As Walter Kovacs, aka Rorschach, himself might say : “Hurm.”
We’re now at the halfway point of this four-issue series and it’s safe to say that I’m just flat-out unsure what to make of it. In this issue, our favorite vigilante-in-a-pattern-shifting-mask winds up in the hospital on the heels of the ass-kicking he took last time around, runs an 18-wheeler into some small-time dope dealers (or maybe they’re pimps — or both), eschews the only female contact he’s probably had in decades, and starts in on a new mission of getting even with the crime lord who left him for dead in the sewers, a crime lord who, incidentally, has now gotten wind that leaving Rorschach for dead is a far cry from making sure he well and truly is dead.
It’s certainly every bit as bloody and gritty as you’d expect (and then some), but it in no way surprises the reader or delivers anything you might call even close to being unexpected, so in that respect it’s a fairly gutless and pedestrian piece of work. Which isn’t to say it’s bad by any stretch of the imagination, just that it’s all so highly predictable. Writer Brian Azzarello seems determined to pretty much just, as the Brits would say, “give the punters what they want,” and leave it at that. Which is, clearly and self-evidently, not what Watchmen as envisioned by Alan Moore and Dave Gibbons was all about. So it’s fair to say I’m a bit torn on the overall effectiveness of this book — and its relegation of its serial-killer subplot involving a psycho called “The Bard” doesn’t help matters much, either.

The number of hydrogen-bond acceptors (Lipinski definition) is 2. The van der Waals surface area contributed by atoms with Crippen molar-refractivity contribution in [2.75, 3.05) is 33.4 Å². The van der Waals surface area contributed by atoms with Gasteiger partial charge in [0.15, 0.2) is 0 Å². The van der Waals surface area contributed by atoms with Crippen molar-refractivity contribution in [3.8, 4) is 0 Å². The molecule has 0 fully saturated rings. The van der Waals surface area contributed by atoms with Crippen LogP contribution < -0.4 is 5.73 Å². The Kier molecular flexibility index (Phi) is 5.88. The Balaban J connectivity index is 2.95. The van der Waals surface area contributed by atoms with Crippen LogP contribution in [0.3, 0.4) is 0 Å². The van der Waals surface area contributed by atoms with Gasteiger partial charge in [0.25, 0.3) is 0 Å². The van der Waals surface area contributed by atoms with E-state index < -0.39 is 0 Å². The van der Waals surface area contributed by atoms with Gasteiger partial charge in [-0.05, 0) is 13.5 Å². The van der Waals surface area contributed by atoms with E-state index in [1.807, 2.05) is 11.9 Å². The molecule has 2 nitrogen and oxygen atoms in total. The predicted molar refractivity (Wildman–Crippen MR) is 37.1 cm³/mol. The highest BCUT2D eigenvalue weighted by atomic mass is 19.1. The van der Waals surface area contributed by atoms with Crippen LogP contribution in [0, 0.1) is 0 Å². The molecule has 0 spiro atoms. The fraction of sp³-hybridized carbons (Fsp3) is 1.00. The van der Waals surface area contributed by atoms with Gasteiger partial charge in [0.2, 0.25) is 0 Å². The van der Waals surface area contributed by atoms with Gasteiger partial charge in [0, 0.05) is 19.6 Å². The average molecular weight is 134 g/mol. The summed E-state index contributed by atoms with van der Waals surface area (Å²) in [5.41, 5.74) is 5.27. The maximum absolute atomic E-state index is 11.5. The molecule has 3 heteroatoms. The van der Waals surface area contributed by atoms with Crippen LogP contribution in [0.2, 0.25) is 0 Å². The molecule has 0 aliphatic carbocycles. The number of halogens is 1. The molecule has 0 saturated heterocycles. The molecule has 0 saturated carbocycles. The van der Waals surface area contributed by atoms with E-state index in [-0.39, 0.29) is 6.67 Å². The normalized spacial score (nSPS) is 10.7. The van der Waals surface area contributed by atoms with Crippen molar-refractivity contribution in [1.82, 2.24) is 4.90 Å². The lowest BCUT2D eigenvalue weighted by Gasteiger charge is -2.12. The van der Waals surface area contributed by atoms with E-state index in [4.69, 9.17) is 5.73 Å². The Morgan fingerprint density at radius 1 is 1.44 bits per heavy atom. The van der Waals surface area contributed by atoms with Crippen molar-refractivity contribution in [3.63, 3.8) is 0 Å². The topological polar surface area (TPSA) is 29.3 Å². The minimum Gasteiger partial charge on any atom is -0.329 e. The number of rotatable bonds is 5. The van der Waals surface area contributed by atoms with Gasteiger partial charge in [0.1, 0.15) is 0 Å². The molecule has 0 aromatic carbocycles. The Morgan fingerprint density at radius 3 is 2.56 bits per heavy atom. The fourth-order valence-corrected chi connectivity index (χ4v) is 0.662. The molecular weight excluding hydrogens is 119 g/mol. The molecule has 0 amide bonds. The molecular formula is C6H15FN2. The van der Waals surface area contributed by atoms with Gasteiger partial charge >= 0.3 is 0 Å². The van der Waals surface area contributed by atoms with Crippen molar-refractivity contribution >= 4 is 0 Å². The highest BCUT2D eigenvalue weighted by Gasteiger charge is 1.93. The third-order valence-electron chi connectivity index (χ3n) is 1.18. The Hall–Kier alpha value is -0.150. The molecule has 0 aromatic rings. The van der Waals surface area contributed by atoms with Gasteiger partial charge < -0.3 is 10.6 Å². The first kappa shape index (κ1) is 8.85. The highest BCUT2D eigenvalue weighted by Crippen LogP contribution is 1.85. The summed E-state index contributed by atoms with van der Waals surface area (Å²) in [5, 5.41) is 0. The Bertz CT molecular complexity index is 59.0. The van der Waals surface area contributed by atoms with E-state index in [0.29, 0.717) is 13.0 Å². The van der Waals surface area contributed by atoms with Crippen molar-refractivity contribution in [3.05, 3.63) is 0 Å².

Another thing that doesn’t work as well in this series’ second installment is Lee Bermejo’s art. It’s okay, but it looks rushed and semi-sloppy compared compared to issue number one, where eye for detail for was really a strong suit. I think Bermejo still gives a shit, don’t get me wrong, and most of this issue looks good enough, but it lacks some of the almost-photo-realism we got last time, which is something of a bummer. Ah well.
In summation, then, Before Watchmen : Rorschach #2 (variant covers, as shown, by Bermejo and Jock, respectively) is just — alright. I can’t point to anything out-and-out lousy about it, but it seems content to rest of its laurels and just deliver more or less exactly the type of thing we’re expecting. That might make for involving enough and interesting enough reading, but gosh, is it too much for me to wish for something a little bit inspired somewhere in the midst of this whole Before Watchmen project somewhere?